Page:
The Concave House / Tao Lei Architect Studio

Courtesy of

Architects: Tao Lei Architect Studio
Location: , Liaoning Province, China
Site Area: 5,000 sqm
Project Area: 3,000 sqm
Project Year: 2008-2010
Photographs: Courtesy of Tao Lei Architect Studio

This project, including multiple functions such as residence, studio and gallery, is specially designed for Mr. Dazhong Feng who is a prestigious artist in China. The site is located at the downtown area in Benxi, Liaoning Province, facing mountains which turn into the best landscape view for this project. With the aim of relieving the conflicts between the fast pace of urban lifestyle and the peaceful mind of the artist, this project is intended to create a harmonious internal space and interaction between nature and architecture. The building is neither constructed for public nor purely for private purpose. Therefore, it not only requires a quiet living space for the artist but also a dynamic gallery space for visitors. As a whole the building is filled with profound cultural experience.

plan 01
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plan 03

Design concept

1) The AO (凹) shape

The building is inspired by the Chinese character 凹, which also means concave. The shape is a cube with all side roofs inclining downwardly to the centre. Three inter-connected yards create the atmosphere that all views are pulled into the internal of the building. This concept also coincidentally matches a traditional Chinese housing design mode. The roofs are designed to blocks out the vision of buildings surrounded so that when people standing at the platform in the middle of the rooftop, they can only feel the sky, the moon light, themselves, and the time passing by.

Courtesy of Tao Lei Architect Studio

2) The inner court yards

Within the brick cube, the artistic creation of the book yard, the bamboo yard, and the mountain yard has made the interior space unique and full of surprise while the exterior is stable and serious. These yards are like Chinese lantern lightening the rooms surrounding them and creating a dramatic atmosphere. This design origins form traditional Chinese building mode and culture but using a modern way of expression and regional criticism to reconsider traditions, which lead to the result of an oriental modern architecture.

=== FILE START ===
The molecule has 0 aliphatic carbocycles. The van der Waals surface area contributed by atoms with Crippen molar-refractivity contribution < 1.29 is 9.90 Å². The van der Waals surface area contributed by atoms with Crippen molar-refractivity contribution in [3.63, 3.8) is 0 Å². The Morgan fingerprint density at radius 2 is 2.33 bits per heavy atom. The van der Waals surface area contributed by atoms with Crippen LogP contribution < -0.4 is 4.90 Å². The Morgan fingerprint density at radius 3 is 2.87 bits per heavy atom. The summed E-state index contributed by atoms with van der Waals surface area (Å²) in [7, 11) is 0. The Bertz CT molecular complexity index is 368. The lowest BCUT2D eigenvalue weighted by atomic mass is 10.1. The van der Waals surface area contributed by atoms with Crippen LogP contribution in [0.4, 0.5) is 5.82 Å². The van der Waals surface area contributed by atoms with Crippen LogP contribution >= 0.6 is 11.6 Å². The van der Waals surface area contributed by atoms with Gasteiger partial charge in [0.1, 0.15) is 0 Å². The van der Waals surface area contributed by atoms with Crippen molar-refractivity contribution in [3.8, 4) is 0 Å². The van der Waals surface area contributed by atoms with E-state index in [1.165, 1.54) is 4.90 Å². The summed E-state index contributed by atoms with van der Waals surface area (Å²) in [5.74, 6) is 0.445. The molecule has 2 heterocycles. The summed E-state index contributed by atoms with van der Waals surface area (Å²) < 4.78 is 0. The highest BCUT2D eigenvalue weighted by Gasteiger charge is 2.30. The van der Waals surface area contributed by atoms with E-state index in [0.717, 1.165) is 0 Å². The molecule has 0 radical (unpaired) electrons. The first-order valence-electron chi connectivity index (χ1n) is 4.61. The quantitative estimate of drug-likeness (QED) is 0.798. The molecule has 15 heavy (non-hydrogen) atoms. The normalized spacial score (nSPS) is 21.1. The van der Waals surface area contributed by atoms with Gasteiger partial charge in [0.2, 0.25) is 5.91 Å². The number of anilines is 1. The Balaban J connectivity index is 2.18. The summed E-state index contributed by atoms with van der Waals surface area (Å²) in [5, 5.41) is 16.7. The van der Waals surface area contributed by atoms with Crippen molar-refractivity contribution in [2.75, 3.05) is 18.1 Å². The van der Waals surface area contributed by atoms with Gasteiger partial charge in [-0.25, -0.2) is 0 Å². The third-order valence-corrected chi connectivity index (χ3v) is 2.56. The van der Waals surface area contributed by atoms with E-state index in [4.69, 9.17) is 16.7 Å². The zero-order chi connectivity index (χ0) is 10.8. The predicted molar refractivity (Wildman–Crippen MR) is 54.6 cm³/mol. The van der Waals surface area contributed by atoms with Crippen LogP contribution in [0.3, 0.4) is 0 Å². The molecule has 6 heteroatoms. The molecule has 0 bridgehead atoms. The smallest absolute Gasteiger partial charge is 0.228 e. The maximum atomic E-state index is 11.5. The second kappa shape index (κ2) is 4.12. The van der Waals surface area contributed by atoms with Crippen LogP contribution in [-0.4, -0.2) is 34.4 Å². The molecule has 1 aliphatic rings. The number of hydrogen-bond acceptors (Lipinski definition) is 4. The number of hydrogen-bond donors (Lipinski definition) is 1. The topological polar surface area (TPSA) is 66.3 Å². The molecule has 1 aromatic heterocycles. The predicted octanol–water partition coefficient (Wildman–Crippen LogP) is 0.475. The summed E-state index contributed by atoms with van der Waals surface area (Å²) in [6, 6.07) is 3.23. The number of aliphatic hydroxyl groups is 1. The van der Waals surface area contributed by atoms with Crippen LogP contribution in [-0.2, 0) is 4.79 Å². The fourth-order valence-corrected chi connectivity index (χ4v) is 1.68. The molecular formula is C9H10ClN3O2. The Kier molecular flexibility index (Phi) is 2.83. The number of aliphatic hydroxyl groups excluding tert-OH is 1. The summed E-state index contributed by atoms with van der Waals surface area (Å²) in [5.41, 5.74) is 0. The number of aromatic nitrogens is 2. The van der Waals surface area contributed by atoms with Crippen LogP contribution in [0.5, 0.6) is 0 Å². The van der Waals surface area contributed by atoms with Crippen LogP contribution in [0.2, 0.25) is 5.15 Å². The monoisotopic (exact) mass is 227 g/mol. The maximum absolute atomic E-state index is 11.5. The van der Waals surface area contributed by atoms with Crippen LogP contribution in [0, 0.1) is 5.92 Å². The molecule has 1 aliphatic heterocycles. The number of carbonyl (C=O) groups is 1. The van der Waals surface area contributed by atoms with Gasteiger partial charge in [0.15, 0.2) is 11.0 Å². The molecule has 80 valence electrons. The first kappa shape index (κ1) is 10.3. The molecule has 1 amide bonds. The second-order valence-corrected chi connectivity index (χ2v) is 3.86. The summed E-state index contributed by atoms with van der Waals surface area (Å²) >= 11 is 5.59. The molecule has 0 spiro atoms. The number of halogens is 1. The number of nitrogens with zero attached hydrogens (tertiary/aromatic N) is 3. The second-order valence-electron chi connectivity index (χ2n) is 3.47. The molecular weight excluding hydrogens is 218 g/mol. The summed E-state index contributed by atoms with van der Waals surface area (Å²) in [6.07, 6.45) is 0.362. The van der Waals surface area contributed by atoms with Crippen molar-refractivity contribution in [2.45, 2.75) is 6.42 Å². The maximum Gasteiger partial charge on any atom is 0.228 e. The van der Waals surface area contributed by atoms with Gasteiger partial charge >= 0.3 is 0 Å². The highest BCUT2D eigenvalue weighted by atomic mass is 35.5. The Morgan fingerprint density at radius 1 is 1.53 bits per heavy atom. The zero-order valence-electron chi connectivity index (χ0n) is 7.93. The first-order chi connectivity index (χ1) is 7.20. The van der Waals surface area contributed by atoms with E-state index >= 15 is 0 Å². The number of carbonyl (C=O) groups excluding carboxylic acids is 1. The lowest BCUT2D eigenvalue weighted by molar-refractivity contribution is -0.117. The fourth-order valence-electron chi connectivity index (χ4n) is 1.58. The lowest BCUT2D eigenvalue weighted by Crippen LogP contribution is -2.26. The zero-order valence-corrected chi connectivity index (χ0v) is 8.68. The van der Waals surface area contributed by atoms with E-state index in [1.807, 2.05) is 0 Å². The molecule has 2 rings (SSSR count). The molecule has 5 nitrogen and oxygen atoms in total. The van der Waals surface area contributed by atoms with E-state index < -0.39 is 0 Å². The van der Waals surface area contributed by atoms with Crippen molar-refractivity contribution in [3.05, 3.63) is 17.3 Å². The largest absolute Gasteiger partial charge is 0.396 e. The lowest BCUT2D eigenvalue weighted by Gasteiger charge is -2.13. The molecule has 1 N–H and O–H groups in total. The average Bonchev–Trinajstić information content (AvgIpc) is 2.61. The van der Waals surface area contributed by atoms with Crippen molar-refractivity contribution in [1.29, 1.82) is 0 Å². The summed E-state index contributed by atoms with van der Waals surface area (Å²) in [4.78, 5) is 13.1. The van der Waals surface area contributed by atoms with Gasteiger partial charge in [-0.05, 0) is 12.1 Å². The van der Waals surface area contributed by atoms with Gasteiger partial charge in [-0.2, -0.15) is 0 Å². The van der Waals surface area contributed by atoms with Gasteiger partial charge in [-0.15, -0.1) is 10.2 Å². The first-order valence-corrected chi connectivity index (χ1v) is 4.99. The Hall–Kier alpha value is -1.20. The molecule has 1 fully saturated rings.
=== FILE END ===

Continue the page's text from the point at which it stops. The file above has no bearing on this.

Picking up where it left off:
Courtesy of Tao Lei Architect Studio
Courtesy of Tao Lei Architect Studio

3) The brick skin

Since the site is located in the north-eastern China, thermal insulation becomes crucial. A custom-made 600mm long brick can solve this problem and the colour makes people feel warm. Being different from the roughness and hard character of the single brick, the skin is specially designed as a translucent coating which has opening grew out and faded away. It forms into a network of tension and blurs the boundary between interior and exterior.

Courtesy of Tao Lei Architect Studio
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4) The twin walls

The twin walls create the entrance of the building, also acting as the courtyard walls that clarify the boundary. The inner wall that is parallel to the building uses the same design method as the translucent building skins. The outer wall is solid and draws the boundary line of the site. These twin walls form a triangle water garden pointing to the entrance and the concrete entrance extends out from the walls creating a sculpture-liked space.

Cite: "The Concave House / Tao Lei Architect Studio" 10 Nov 2010. ArchDaily. Accessed 22 Sep 2014. <http://www.archdaily.com/?p=87419>

8 comments

  1. Thumb up Thumb down -6

    Hidden due to low comment rating. Click here to see.

    • Thumb up Thumb down +1

      I see it – I wouldn’t say knock off, I’d say inspired by.

      Don’t insult Zumthor, his Kolumba is endlessly better.

      • Thumb up Thumb down 0

        Who insulting zumthor? They say imitation is the sincerest form of flattery.

    • Thumb up Thumb down 0

      Roe, you are just too racist man. Every successful architect learned from each other. Even you… yourself, I bet. Don’t mock the Chinese, you make yourself look cheap.

  2. Thumb up Thumb down +4

    There is some very nice finishing here, though I wonder if it lacks a unifying architectural language. It appears to be an eclectic mixture of styles – varying from Zumthor to Kahn to one I can’t quite place.

    But It does have a certain charm.

    I think I like it.

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